AIMS: To study the influence of low-intensity solution-focused family therapy with obese and extremely obese pediatric subjects on body mass index (BMI) z-scores and self-esteem.
MATERIALS AND METHODS: Fifty-four obese children, aged 6-17 years, were referred to an outpatient obesity clinic. The families received solution-focused family therapy provided by a multidisciplinary team. Height and weight were recorded; BMI and BMI z-scores were derived. Self-esteem was assessed with a validated questionnaire, "I Think I Am." Parents completed "The Family Climate Scale" assessing family dynamics.
RESULTS: Eighty-one percent of the children (n =44, mean age 11.9 years, mean BMI z-score 3.67, range 2.46-5.48) and their parents participated in the follow-up. Eleven children were treated for 6-12 months, and 33 for more than 12 months. On average, the families received 3.8 family therapy sessions. Intervention resulted in a mean decrease in BMI z-score of 0.12 (p =0.0001). Self-esteem on the global scale improved after intervention (p =0.002), and also on sub-scales, depicting physical characteristics (p <0.001), psychological well-being (p =0.026), and relations with others (p =0.046). The Family Climate Scale showed improvement in the sub-scales for Expressiveness (p = 0.002) and Chaos (p =0.002).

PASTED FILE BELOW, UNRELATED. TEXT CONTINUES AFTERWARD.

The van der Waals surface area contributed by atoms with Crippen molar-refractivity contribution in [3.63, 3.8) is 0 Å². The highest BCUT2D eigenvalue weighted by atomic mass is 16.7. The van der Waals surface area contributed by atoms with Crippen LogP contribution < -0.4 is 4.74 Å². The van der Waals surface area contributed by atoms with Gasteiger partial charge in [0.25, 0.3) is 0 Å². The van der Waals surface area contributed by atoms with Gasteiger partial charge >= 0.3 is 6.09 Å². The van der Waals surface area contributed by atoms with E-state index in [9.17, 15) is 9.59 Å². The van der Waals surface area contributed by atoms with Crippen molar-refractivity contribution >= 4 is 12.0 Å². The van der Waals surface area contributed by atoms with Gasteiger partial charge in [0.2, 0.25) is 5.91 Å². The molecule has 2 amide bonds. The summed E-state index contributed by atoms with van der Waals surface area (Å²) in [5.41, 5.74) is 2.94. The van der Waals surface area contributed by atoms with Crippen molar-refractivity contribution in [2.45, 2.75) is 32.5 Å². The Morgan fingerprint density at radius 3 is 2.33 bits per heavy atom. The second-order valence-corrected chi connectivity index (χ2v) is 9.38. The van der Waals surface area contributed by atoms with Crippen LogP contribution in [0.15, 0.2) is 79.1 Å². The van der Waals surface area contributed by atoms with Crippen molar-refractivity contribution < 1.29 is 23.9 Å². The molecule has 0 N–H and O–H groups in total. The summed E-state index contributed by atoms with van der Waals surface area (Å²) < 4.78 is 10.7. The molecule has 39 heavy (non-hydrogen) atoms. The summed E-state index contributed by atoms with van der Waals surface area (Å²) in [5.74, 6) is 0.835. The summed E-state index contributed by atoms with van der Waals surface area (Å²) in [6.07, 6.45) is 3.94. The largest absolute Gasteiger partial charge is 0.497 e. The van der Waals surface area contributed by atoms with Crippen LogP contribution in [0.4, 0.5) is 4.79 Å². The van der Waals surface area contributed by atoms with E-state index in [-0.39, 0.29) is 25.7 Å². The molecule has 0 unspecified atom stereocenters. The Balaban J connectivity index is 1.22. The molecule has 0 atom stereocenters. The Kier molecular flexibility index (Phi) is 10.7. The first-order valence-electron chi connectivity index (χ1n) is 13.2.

CONCLUSIONS: Solution-focused family therapy provided by a multidisciplinary team to obese and extremely obese children may prove useful in the clinical setting, with a positive impact on obesity and self-esteem.
2007. Vol. 2, no 4